Ts’ai Yan: A Sentimental But Melodious Song

Suping WANG

Abstract


By rewriting the story of Ts’ai Yan at the end of The Woman Warrior, Kinston diaplays to the mainstream society a unique female image that is far different from the traditional one in Chinese history. This writing is to analyse the hybridity of the figure of Ts’ai and to probe into the rationality as well as the practical significance of rewriting the story. 


Keywords


Ts’ai Yan; Hybridity; Rationality; Rewriting

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References


Chin, F. (2007). Come all ye Asian American writers of the real and the fake. In A. O. Kent (Ed.), A companion to Asian American studies. Oxford, UK: Blackwell Publishing Ltd.  doi: 10.1002/9780470996928.ch9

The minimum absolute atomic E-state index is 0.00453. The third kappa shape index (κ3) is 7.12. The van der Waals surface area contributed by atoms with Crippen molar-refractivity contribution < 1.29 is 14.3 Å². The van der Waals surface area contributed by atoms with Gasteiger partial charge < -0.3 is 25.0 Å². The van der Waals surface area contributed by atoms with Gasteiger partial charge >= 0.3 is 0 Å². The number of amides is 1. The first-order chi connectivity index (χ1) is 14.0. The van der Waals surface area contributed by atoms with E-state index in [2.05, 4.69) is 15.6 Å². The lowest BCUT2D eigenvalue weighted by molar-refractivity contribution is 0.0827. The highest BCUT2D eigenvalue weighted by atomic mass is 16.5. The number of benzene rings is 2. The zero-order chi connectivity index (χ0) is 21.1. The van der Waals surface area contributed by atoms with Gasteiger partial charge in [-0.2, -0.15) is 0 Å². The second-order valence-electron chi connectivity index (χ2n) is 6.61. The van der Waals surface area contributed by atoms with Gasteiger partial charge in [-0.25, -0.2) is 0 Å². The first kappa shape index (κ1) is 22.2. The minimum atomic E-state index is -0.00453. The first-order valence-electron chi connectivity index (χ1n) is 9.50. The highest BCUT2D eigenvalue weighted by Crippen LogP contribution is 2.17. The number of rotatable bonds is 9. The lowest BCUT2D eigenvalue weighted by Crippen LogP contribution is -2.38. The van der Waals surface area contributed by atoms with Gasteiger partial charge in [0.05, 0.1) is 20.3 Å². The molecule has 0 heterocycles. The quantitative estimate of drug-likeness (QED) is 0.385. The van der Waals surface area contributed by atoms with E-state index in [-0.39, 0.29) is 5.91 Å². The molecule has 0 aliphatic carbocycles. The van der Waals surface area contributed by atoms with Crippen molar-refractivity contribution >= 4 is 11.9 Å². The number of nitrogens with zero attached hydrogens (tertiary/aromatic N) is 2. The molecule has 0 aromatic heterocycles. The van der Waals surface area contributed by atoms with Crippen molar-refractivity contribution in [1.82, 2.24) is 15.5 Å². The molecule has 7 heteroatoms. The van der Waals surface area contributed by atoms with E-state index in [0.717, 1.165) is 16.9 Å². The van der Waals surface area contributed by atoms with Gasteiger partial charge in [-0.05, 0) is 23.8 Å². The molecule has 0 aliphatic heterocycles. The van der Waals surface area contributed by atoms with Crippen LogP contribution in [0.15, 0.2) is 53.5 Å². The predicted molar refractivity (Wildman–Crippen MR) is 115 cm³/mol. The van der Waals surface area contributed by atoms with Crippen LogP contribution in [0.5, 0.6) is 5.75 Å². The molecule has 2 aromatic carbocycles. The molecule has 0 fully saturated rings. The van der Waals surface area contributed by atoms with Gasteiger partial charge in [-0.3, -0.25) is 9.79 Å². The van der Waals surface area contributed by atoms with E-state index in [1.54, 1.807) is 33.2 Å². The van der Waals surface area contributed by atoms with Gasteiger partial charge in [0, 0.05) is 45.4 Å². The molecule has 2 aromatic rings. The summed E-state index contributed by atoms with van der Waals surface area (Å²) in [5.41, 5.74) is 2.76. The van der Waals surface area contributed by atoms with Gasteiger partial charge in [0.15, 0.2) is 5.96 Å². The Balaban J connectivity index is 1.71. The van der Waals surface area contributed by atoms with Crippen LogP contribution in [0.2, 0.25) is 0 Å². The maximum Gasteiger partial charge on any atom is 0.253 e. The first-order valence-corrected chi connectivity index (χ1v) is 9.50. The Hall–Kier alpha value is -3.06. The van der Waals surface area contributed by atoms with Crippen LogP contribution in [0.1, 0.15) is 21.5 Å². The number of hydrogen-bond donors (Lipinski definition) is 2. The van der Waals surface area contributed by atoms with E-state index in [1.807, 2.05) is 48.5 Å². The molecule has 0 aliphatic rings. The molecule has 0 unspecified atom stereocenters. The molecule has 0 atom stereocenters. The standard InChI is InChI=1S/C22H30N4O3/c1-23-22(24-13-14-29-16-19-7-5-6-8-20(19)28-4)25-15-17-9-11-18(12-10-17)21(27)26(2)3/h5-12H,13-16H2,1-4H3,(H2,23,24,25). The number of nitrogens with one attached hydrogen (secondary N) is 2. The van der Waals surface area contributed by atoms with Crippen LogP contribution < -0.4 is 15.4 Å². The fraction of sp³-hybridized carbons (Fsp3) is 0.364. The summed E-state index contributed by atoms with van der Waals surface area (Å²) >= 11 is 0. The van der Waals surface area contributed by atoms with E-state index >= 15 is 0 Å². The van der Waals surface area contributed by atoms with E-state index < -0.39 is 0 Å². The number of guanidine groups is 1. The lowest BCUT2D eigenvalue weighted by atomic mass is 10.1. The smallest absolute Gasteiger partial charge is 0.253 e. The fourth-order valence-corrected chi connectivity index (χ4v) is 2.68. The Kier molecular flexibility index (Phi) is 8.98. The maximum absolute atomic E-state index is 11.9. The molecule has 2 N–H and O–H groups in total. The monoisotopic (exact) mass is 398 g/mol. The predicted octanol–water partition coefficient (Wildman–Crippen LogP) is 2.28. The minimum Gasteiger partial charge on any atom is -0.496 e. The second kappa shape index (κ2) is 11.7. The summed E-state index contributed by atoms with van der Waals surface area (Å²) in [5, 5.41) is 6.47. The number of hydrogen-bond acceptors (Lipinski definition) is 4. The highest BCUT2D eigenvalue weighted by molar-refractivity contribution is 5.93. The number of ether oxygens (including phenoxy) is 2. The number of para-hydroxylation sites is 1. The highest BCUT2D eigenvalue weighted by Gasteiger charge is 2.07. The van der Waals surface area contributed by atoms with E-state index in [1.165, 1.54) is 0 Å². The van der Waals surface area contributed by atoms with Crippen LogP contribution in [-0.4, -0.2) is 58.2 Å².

Guo, M. Q. ( 2010). Yuefu poetry. Beijing: People’s Literature Publishing House.

Kinston, M. H. (1989). The woman warrior: memoirs of a girlhood among ghosts. New York: Vintage International.

Lim, J. (2009). Cutting the tongue: Language and the body in Kingston’s The Woman Warrior. Melus, 31(3), 49–65.

 




DOI: http://dx.doi.org/10.3968%2F4624

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